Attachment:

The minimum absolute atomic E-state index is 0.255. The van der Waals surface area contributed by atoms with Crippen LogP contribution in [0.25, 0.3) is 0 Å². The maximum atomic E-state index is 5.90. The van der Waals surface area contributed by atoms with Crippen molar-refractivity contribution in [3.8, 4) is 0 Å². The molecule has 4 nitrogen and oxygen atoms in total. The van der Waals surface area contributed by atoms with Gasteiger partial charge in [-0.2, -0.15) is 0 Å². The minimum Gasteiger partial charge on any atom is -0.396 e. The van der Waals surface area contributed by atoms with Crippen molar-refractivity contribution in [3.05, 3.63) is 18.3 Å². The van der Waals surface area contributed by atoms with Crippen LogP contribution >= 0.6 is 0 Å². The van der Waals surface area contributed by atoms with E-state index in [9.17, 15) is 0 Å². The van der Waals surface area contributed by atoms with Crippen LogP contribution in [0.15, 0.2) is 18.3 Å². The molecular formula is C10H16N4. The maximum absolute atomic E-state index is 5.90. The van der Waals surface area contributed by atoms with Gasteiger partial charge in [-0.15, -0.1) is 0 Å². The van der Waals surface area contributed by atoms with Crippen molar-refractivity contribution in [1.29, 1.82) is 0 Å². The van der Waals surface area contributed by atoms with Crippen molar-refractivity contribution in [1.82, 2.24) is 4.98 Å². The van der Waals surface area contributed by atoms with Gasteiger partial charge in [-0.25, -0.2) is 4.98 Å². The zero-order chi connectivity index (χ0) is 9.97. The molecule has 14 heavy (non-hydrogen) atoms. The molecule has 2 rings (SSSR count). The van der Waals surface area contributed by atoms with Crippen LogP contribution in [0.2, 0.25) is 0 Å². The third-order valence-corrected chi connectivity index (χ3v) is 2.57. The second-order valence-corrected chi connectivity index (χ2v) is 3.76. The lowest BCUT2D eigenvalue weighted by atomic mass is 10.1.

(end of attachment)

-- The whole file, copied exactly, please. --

The minimum absolute atomic E-state index is 0.255. The van der Waals surface area contributed by atoms with Crippen LogP contribution in [0.25, 0.3) is 0 Å². The maximum atomic E-state index is 5.90. The van der Waals surface area contributed by atoms with Crippen molar-refractivity contribution in [3.8, 4) is 0 Å². The molecule has 4 nitrogen and oxygen atoms in total. The van der Waals surface area contributed by atoms with Gasteiger partial charge in [-0.2, -0.15) is 0 Å². The minimum Gasteiger partial charge on any atom is -0.396 e. The van der Waals surface area contributed by atoms with Crippen molar-refractivity contribution in [3.05, 3.63) is 18.3 Å². The van der Waals surface area contributed by atoms with Crippen LogP contribution >= 0.6 is 0 Å². The van der Waals surface area contributed by atoms with E-state index in [9.17, 15) is 0 Å². The van der Waals surface area contributed by atoms with Crippen LogP contribution in [0.15, 0.2) is 18.3 Å². The molecular formula is C10H16N4. The maximum absolute atomic E-state index is 5.90. The van der Waals surface area contributed by atoms with Gasteiger partial charge in [-0.15, -0.1) is 0 Å². The van der Waals surface area contributed by atoms with Crippen molar-refractivity contribution in [1.29, 1.82) is 0 Å². The van der Waals surface area contributed by atoms with Crippen molar-refractivity contribution in [1.82, 2.24) is 4.98 Å². The van der Waals surface area contributed by atoms with Gasteiger partial charge in [-0.25, -0.2) is 4.98 Å². The zero-order chi connectivity index (χ0) is 9.97. The molecule has 14 heavy (non-hydrogen) atoms. The molecule has 2 rings (SSSR count). The van der Waals surface area contributed by atoms with Crippen LogP contribution in [0.2, 0.25) is 0 Å². The third-order valence-corrected chi connectivity index (χ3v) is 2.57. The second-order valence-corrected chi connectivity index (χ2v) is 3.76. The lowest BCUT2D eigenvalue weighted by atomic mass is 10.1.